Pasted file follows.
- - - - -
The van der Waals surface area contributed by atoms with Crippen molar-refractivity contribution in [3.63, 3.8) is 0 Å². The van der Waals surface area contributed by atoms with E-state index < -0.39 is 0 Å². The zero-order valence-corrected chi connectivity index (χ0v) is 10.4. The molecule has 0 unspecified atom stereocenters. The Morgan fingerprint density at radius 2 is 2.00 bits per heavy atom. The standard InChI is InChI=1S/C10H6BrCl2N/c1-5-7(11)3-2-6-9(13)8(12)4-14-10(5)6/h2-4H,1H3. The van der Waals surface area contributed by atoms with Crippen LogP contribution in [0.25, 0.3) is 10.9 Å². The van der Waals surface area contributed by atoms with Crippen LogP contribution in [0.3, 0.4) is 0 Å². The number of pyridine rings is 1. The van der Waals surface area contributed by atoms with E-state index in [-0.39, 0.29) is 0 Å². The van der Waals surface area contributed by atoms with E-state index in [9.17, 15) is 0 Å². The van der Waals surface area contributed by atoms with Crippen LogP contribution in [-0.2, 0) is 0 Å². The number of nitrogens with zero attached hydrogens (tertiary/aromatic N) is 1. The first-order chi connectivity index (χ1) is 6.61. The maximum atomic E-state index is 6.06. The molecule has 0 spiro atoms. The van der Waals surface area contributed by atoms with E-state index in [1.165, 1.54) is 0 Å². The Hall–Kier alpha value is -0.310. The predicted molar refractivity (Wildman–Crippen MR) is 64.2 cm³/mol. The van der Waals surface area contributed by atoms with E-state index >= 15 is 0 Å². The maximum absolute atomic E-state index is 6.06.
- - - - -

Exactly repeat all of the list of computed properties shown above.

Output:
The van der Waals surface area contributed by atoms with Crippen molar-refractivity contribution in [3.63, 3.8) is 0 Å². The van der Waals surface area contributed by atoms with E-state index < -0.39 is 0 Å². The zero-order valence-corrected chi connectivity index (χ0v) is 10.4. The molecule has 0 unspecified atom stereocenters. The Morgan fingerprint density at radius 2 is 2.00 bits per heavy atom. The standard InChI is InChI=1S/C10H6BrCl2N/c1-5-7(11)3-2-6-9(13)8(12)4-14-10(5)6/h2-4H,1H3. The van der Waals surface area contributed by atoms with Crippen LogP contribution in [0.25, 0.3) is 10.9 Å². The van der Waals surface area contributed by atoms with Crippen LogP contribution in [0.3, 0.4) is 0 Å². The number of pyridine rings is 1. The van der Waals surface area contributed by atoms with E-state index in [-0.39, 0.29) is 0 Å². The van der Waals surface area contributed by atoms with E-state index in [9.17, 15) is 0 Å². The van der Waals surface area contributed by atoms with Crippen LogP contribution in [-0.2, 0) is 0 Å². The number of nitrogens with zero attached hydrogens (tertiary/aromatic N) is 1. The first-order chi connectivity index (χ1) is 6.61. The maximum atomic E-state index is 6.06. The molecule has 0 spiro atoms. The van der Waals surface area contributed by atoms with E-state index in [1.165, 1.54) is 0 Å². The Hall–Kier alpha value is -0.310. The predicted molar refractivity (Wildman–Crippen MR) is 64.2 cm³/mol. The van der Waals surface area contributed by atoms with E-state index >= 15 is 0 Å². The maximum absolute atomic E-state index is 6.06.